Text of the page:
But all that aside, John, I find your idea about how the woman who marries a bad boy fascinating. You said she “is bringing into her life what, at some level, she knows she needs in order to clean up what is standing between her and God.” Wow… I’ve thought similar things about me and my spouse. We’re very different, and sometimes I long for someone who could share my interests and excitements….. but then sometimes I just trust that God knew what I needed in a spouse. God knows what aspects of my character need changing and building up. This “Mr. Right” could be the very best thing for me in the way of helping me learn how to love. If I had someone more like myself, then the difficulties wouldn’t be the same, and I might never have gone through some of the character-building times. I don’t know if any of this theorizing is biblical, except that God is sovereign and big enough to control things like the building of our character

  • http://www.sheppardministries.com Greta

    Good answer, John! On the other hand, I talked to someone the other day of east Asia descent. We were talking about arranged marriages. He said ” In our country we are taught that you learn to love, not fall in love.” me thinks he has a point. But I am not in agreement with arranged marriages by parents for their children. I do however agree that one can ‘learn to love’.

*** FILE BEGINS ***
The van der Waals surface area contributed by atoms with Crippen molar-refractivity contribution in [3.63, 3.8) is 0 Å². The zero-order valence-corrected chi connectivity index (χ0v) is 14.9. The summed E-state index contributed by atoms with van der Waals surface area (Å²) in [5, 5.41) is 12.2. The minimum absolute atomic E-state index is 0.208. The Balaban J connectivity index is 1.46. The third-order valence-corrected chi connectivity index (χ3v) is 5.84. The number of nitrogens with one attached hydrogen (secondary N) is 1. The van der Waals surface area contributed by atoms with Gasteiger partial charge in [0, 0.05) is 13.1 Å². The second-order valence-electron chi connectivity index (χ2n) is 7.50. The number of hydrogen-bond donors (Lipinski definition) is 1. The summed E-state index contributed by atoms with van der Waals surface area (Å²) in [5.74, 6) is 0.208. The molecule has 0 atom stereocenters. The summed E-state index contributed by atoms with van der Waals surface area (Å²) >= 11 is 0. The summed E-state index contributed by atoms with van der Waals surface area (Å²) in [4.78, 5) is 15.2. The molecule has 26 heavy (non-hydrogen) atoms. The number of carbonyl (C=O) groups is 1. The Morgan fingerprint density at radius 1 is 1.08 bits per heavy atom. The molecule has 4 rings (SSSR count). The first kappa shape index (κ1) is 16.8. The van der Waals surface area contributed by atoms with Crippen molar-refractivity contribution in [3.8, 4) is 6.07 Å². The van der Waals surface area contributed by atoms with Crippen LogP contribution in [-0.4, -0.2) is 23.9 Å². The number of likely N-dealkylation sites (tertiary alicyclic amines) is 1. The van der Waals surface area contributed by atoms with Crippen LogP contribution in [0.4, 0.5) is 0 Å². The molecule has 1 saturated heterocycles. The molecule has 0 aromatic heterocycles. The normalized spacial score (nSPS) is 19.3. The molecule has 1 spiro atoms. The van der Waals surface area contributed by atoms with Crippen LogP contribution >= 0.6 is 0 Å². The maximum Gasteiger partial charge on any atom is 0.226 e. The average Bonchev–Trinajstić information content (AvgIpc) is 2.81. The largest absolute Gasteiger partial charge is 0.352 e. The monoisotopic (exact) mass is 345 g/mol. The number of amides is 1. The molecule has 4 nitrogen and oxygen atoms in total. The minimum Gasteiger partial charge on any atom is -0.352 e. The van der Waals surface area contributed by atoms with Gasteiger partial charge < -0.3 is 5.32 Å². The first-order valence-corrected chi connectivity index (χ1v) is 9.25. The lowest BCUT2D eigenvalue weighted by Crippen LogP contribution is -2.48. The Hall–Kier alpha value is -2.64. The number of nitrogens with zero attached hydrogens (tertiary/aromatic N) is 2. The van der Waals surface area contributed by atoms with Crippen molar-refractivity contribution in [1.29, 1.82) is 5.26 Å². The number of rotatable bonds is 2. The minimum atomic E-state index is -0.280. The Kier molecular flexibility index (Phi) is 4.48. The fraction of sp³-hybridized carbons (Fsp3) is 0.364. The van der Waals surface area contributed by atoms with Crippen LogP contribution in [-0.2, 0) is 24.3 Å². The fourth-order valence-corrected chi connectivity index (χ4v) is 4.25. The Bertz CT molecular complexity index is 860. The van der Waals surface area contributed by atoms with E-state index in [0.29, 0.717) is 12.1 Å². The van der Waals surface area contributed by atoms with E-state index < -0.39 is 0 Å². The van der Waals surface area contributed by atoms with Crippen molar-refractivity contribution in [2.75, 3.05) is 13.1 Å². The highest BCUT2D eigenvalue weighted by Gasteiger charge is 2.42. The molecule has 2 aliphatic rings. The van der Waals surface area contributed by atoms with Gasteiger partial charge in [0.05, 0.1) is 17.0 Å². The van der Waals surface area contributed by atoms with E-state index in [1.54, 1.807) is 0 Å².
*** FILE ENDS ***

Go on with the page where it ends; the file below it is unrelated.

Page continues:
• JCinBoulder

    O.K. maybe saying this is the worst advice ever is a little overstated, but who doesn’t know a woman who married a “bad-boy” because he made her feel all warm and fuzzy, or the guy who married the woman wo was a little more than slightly off kilter, because he loved the excitement, all leading to disasterous results. There simply is no appropriate substitute in my mind for evaluating your future spouse biblicaly. You should love them, and them start thinking about whether sheor he would make a good spouse.